1. Settle outstanding debts in collection

If you have outstanding debts that have gone into collections, they could be bringing your score down significantly. Now is the time to settle them. Call the collection agency and tell them you want to “pay to delete” the debt. What this means is that you’ll pay what you owe on the account and they’ll delete the negative item from your credit report.

Be sure to write down all the information from your call; who you spoke with and their contact information, plus note any negotiations you came to. Finally, make sure you get a “pay for delete” letter from the agency confirming you paid the balance and the agency will remove the debt from your credit report. You can use this as proof to the credit bureaus if for some reason the negative account remains on your credit reports.

Pro tip: You can often negotiate the amount you owe to a collector, but always confirm that they will in fact delete the negative account from your credit reports before coming to an agreement.

  1. Pay down your balances

Remember how credit utilization accounts for a whopping 30% of your credit score? One way to quickly improve your credit is to lower your utilization. That means paying down your debts.

Have a balance on your credit card you’ve been meaning to pay off? Now’s the time! The lower you can get your utilization leading up to taking out a mortgage, the better. Experts suggest keeping your utilization below 30% to protect your credit score. In other words, you should be using less than 30% of your available credit. Think of this step as freeing up room in your financial profile for your home loan. The good news is, this tactic can improve your score dramatically and quickly.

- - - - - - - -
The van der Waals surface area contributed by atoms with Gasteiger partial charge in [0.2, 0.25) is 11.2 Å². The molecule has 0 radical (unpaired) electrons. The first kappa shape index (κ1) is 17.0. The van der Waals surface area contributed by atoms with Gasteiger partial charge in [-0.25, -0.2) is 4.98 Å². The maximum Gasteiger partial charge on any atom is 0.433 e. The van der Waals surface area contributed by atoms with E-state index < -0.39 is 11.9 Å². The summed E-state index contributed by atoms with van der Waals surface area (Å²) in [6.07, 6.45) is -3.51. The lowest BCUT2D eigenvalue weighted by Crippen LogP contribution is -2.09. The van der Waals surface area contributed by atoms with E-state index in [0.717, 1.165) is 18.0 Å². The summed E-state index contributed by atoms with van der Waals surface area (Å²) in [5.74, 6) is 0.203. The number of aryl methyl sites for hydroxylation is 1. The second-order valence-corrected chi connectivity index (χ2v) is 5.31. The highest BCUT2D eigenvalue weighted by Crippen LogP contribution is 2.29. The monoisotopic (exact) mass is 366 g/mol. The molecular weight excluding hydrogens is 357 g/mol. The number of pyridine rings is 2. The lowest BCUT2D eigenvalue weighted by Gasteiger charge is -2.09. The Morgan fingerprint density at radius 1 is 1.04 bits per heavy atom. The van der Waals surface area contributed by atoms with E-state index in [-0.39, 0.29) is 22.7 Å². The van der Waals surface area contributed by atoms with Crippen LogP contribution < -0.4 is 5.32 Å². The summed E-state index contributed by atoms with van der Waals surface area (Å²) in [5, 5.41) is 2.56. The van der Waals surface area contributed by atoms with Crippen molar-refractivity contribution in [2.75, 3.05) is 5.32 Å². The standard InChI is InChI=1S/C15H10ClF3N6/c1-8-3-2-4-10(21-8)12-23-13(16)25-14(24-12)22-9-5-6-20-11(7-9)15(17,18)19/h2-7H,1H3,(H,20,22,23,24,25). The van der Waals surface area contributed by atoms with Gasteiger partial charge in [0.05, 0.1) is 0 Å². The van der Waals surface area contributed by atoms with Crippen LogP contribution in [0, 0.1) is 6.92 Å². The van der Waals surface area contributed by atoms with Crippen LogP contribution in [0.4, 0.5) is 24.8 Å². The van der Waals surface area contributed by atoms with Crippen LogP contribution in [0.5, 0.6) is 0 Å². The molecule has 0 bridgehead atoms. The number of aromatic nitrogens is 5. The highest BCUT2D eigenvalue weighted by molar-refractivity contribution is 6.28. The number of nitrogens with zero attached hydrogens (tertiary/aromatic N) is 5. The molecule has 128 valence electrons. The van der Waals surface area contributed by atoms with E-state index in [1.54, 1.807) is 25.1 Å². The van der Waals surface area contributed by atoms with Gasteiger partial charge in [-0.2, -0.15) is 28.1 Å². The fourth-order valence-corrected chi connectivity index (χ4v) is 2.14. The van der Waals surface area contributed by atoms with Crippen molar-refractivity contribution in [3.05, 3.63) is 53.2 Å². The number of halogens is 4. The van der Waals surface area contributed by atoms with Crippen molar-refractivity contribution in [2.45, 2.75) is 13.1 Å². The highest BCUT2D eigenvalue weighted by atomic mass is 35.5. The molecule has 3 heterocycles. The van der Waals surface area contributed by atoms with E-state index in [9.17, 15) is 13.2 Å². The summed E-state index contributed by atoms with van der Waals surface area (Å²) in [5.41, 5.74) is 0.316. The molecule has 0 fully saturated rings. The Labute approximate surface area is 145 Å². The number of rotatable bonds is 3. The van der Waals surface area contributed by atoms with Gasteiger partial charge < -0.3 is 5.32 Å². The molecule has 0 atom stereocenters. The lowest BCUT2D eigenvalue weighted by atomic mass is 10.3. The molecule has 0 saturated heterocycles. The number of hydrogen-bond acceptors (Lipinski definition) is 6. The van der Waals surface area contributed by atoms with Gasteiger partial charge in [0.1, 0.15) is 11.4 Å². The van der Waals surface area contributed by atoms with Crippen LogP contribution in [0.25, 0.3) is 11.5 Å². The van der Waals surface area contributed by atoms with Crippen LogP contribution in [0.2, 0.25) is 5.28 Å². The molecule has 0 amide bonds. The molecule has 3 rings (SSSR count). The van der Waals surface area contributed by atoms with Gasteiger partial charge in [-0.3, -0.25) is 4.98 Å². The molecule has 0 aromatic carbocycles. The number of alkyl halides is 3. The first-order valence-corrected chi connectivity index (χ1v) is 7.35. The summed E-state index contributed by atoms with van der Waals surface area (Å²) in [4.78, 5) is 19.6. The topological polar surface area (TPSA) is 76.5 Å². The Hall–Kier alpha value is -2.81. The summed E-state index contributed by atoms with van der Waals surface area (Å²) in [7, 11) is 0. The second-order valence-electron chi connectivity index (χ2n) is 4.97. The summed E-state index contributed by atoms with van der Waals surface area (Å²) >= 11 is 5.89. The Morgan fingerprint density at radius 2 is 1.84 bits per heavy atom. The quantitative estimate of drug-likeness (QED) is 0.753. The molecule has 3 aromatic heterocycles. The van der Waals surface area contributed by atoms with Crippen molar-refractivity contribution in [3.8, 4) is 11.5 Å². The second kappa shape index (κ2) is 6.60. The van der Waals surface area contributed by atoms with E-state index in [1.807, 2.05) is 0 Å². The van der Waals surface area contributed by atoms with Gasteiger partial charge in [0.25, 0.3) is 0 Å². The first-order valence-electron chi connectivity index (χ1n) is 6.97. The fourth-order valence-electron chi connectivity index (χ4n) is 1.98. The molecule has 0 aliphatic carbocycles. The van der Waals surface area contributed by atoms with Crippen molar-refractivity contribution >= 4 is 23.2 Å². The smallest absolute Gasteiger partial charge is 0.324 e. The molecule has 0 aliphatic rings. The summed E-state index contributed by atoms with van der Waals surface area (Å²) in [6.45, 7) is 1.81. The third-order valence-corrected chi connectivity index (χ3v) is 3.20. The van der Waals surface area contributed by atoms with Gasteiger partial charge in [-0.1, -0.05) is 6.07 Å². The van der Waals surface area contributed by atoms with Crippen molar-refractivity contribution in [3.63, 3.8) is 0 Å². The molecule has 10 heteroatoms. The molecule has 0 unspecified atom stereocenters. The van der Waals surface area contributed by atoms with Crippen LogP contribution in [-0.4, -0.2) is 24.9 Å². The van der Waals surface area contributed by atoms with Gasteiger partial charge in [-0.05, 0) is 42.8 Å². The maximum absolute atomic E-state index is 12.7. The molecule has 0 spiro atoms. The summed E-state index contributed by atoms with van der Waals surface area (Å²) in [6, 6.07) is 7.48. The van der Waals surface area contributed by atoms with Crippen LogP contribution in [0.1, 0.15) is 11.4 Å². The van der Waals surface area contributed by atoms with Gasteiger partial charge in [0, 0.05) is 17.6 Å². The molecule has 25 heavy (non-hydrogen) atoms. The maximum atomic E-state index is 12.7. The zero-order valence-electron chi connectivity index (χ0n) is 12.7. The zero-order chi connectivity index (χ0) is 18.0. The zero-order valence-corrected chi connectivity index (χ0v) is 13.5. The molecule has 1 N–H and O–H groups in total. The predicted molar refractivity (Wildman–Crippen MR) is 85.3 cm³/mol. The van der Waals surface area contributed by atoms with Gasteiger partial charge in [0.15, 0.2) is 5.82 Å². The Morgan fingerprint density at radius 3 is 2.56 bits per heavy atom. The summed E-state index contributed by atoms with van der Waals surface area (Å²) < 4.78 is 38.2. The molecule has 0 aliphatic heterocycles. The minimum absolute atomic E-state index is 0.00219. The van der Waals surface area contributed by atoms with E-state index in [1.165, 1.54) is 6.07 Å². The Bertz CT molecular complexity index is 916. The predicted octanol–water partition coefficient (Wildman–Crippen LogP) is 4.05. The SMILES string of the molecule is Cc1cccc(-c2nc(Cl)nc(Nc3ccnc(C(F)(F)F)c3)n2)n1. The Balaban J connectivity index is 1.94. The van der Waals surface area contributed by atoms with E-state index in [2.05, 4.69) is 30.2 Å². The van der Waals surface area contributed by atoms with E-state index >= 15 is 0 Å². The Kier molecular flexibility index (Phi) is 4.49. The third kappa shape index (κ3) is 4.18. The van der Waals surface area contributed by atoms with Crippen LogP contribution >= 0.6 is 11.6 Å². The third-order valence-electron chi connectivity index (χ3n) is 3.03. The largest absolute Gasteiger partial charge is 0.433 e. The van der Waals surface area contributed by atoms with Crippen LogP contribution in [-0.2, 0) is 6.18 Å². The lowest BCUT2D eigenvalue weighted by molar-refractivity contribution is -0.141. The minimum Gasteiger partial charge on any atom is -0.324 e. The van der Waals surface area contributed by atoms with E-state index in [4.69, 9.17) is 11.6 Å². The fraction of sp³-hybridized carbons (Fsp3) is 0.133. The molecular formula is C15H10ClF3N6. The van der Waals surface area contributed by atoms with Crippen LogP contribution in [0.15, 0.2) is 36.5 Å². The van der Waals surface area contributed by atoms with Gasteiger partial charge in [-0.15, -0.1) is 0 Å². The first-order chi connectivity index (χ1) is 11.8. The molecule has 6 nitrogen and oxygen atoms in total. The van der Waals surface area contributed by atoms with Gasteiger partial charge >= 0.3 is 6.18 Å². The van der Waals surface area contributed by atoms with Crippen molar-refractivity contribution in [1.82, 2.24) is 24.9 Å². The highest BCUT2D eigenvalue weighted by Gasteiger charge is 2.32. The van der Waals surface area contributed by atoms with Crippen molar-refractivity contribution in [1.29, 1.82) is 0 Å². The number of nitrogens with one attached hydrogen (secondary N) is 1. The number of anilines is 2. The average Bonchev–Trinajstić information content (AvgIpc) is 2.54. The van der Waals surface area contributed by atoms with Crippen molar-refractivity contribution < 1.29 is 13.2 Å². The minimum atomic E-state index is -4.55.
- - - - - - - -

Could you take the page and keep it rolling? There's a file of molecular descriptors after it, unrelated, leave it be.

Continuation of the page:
1. Avoid taking on further debt

During the period when you’re preparing to buy a home, and even while you’re going through the process of taking out a mortgage, it’s imperative that you avoid taking on any further debt. Opening up new debt accounts (for example: taking out a car loan) will negatively impact your credit score. So it’s important to wait until after you’ve closed on your home to consider taking on a new loan.

Pro tip: Even if you’ve already applied for a mortgage and been approved by your lender, you could jeopardize your home loan if you take on additional debt before the deal is closed. Mortgage lenders monitor your credit throughout the entire lending process, which takes an average of 45 days nationally to complete. Any changes could delay or even upend your financing.

  1. Don’t close any accounts

Finally, it’s best not to close any credit accounts while you’re applying for a mortgage. There is a lot of debate over whether closing unused accounts hurts your credit. But given the fact that your score partly looks at your mix of credit and length of credit history, it’s probably best not to mess with anything so close to taking out a home loan.

Keeping the account open but inactive shouldn’t hurt your credit, but closing an account so close to applying for a mortgage might cause concern on the lender’s part. If you really want to shutter the account, wait until after you’ve closed on your new home.

Give yourself time

It’s ideal to start the process of going through and repairing your credit well before you’ll be applying for a mortgage. Give yourself at least three to six months for minor credit repair. If you have significant credit issues, you’ll likely need at least a year to see significant changes.

The truth is, improving your credit score takes some time. It can be weeks, or even months, for your score to reflect any positive changes you make. Don’t expect that you can repair your credit overnight. Give yourself adequate time to complete this important step in the homebuying process.


Credit To: Chelsea Levinson and homelight.com